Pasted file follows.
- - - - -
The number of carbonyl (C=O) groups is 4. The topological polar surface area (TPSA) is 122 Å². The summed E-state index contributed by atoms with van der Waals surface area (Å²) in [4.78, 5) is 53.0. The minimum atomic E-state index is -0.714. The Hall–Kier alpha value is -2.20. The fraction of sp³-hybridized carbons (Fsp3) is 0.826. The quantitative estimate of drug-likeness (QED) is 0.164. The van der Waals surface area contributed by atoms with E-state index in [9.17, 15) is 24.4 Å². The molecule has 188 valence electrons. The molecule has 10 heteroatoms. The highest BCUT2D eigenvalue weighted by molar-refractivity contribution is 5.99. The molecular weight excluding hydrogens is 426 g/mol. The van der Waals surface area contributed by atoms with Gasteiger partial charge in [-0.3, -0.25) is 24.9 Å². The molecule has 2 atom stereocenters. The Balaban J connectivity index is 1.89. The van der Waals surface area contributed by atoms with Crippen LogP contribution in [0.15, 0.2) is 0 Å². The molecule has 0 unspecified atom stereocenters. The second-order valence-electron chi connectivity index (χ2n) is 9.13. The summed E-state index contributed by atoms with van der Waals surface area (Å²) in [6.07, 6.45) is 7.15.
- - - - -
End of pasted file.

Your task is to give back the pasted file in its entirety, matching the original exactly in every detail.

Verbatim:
The number of carbonyl (C=O) groups is 4. The topological polar surface area (TPSA) is 122 Å². The summed E-state index contributed by atoms with van der Waals surface area (Å²) in [4.78, 5) is 53.0. The minimum atomic E-state index is -0.714. The Hall–Kier alpha value is -2.20. The fraction of sp³-hybridized carbons (Fsp3) is 0.826. The quantitative estimate of drug-likeness (QED) is 0.164. The van der Waals surface area contributed by atoms with E-state index in [9.17, 15) is 24.4 Å². The molecule has 188 valence electrons. The molecule has 10 heteroatoms. The highest BCUT2D eigenvalue weighted by molar-refractivity contribution is 5.99. The molecular weight excluding hydrogens is 426 g/mol. The van der Waals surface area contributed by atoms with Gasteiger partial charge in [-0.3, -0.25) is 24.9 Å². The molecule has 2 atom stereocenters. The Balaban J connectivity index is 1.89. The van der Waals surface area contributed by atoms with Crippen LogP contribution in [0.15, 0.2) is 0 Å². The molecule has 0 unspecified atom stereocenters. The second-order valence-electron chi connectivity index (χ2n) is 9.13. The summed E-state index contributed by atoms with van der Waals surface area (Å²) in [6.07, 6.45) is 7.15.